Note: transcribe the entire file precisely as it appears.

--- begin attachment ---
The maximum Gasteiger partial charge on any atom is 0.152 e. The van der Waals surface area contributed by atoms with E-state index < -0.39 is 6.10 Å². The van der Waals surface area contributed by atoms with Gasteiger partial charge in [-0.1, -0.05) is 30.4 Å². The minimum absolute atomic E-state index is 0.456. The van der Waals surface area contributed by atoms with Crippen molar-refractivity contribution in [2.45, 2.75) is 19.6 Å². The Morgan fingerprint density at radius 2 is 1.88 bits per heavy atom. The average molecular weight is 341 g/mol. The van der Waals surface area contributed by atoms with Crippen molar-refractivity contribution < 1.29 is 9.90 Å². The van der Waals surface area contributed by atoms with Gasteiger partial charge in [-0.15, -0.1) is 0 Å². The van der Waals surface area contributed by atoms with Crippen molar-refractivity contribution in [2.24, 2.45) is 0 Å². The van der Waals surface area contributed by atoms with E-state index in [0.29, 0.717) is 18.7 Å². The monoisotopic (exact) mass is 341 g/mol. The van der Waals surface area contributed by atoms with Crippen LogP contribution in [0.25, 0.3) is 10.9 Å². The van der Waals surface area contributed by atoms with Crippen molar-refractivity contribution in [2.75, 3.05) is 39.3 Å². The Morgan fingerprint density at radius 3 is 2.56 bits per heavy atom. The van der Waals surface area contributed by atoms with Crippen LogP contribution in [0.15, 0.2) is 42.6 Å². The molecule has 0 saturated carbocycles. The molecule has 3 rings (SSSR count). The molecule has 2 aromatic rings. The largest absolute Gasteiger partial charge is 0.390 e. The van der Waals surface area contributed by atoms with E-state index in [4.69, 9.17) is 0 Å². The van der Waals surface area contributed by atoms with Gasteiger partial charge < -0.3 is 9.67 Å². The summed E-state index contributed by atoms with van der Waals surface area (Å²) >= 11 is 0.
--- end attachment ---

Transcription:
The maximum Gasteiger partial charge on any atom is 0.152 e. The van der Waals surface area contributed by atoms with E-state index < -0.39 is 6.10 Å². The van der Waals surface area contributed by atoms with Gasteiger partial charge in [-0.1, -0.05) is 30.4 Å². The minimum absolute atomic E-state index is 0.456. The van der Waals surface area contributed by atoms with Crippen molar-refractivity contribution in [2.45, 2.75) is 19.6 Å². The Morgan fingerprint density at radius 2 is 1.88 bits per heavy atom. The average molecular weight is 341 g/mol. The van der Waals surface area contributed by atoms with Crippen molar-refractivity contribution < 1.29 is 9.90 Å². The van der Waals surface area contributed by atoms with Gasteiger partial charge in [-0.15, -0.1) is 0 Å². The van der Waals surface area contributed by atoms with Crippen molar-refractivity contribution in [2.24, 2.45) is 0 Å². The van der Waals surface area contributed by atoms with E-state index in [0.29, 0.717) is 18.7 Å². The monoisotopic (exact) mass is 341 g/mol. The van der Waals surface area contributed by atoms with Crippen LogP contribution in [0.25, 0.3) is 10.9 Å². The van der Waals surface area contributed by atoms with Crippen molar-refractivity contribution in [2.75, 3.05) is 39.3 Å². The Morgan fingerprint density at radius 3 is 2.56 bits per heavy atom. The van der Waals surface area contributed by atoms with Crippen LogP contribution in [0.15, 0.2) is 42.6 Å². The molecule has 0 saturated carbocycles. The molecule has 3 rings (SSSR count). The molecule has 2 aromatic rings. The largest absolute Gasteiger partial charge is 0.390 e. The van der Waals surface area contributed by atoms with E-state index in [4.69, 9.17) is 0 Å². The van der Waals surface area contributed by atoms with Gasteiger partial charge < -0.3 is 9.67 Å². The summed E-state index contributed by atoms with van der Waals surface area (Å²) >= 11 is 0.